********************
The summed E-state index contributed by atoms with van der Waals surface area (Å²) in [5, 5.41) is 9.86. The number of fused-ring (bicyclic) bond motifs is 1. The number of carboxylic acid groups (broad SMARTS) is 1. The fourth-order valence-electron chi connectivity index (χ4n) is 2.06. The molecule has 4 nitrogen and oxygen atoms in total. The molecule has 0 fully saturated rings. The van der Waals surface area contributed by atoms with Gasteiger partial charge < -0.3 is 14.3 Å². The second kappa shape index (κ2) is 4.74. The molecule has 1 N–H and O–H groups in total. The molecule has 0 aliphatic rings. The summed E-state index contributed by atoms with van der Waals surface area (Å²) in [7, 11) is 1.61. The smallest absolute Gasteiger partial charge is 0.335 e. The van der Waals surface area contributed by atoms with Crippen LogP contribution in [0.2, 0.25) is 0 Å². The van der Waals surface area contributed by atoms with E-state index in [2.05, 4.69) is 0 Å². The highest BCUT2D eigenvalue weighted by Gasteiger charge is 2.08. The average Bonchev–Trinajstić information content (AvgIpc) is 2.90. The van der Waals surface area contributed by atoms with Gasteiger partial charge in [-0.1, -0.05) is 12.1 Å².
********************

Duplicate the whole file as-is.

The summed E-state index contributed by atoms with van der Waals surface area (Å²) in [5, 5.41) is 9.86. The number of fused-ring (bicyclic) bond motifs is 1. The number of carboxylic acid groups (broad SMARTS) is 1. The fourth-order valence-electron chi connectivity index (χ4n) is 2.06. The molecule has 4 nitrogen and oxygen atoms in total. The molecule has 0 fully saturated rings. The van der Waals surface area contributed by atoms with Gasteiger partial charge < -0.3 is 14.3 Å². The second kappa shape index (κ2) is 4.74. The molecule has 1 N–H and O–H groups in total. The molecule has 0 aliphatic rings. The summed E-state index contributed by atoms with van der Waals surface area (Å²) in [7, 11) is 1.61. The smallest absolute Gasteiger partial charge is 0.335 e. The van der Waals surface area contributed by atoms with Crippen LogP contribution in [0.2, 0.25) is 0 Å². The van der Waals surface area contributed by atoms with E-state index in [2.05, 4.69) is 0 Å². The highest BCUT2D eigenvalue weighted by Gasteiger charge is 2.08. The average Bonchev–Trinajstić information content (AvgIpc) is 2.90. The van der Waals surface area contributed by atoms with Gasteiger partial charge in [-0.1, -0.05) is 12.1 Å².